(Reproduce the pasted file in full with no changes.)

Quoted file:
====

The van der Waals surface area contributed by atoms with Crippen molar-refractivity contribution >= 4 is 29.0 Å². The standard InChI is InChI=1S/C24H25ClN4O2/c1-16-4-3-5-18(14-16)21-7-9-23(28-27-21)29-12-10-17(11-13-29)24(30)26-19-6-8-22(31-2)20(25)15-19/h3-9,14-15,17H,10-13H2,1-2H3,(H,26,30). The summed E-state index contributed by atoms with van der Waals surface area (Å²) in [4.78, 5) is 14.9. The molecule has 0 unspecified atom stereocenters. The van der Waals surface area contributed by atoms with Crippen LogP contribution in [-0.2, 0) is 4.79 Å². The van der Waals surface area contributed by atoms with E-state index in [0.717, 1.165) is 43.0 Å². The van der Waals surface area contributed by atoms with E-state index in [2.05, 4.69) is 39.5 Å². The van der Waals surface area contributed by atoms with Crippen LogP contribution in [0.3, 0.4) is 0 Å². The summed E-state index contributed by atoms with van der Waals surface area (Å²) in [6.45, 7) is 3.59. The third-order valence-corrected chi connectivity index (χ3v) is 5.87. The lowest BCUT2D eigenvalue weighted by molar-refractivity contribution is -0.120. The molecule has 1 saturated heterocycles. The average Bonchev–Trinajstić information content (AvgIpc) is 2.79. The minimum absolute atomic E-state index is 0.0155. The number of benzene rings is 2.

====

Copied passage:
The van der Waals surface area contributed by atoms with Crippen molar-refractivity contribution >= 4 is 29.0 Å². The standard InChI is InChI=1S/C24H25ClN4O2/c1-16-4-3-5-18(14-16)21-7-9-23(28-27-21)29-12-10-17(11-13-29)24(30)26-19-6-8-22(31-2)20(25)15-19/h3-9,14-15,17H,10-13H2,1-2H3,(H,26,30). The summed E-state index contributed by atoms with van der Waals surface area (Å²) in [4.78, 5) is 14.9. The molecule has 0 unspecified atom stereocenters. The van der Waals surface area contributed by atoms with Crippen LogP contribution in [-0.2, 0) is 4.79 Å². The van der Waals surface area contributed by atoms with E-state index in [0.717, 1.165) is 43.0 Å². The van der Waals surface area contributed by atoms with E-state index in [2.05, 4.69) is 39.5 Å². The van der Waals surface area contributed by atoms with Crippen LogP contribution in [0.3, 0.4) is 0 Å². The summed E-state index contributed by atoms with van der Waals surface area (Å²) in [6.45, 7) is 3.59. The third-order valence-corrected chi connectivity index (χ3v) is 5.87. The lowest BCUT2D eigenvalue weighted by molar-refractivity contribution is -0.120. The molecule has 1 saturated heterocycles. The average Bonchev–Trinajstić information content (AvgIpc) is 2.79. The minimum absolute atomic E-state index is 0.0155. The number of benzene rings is 2.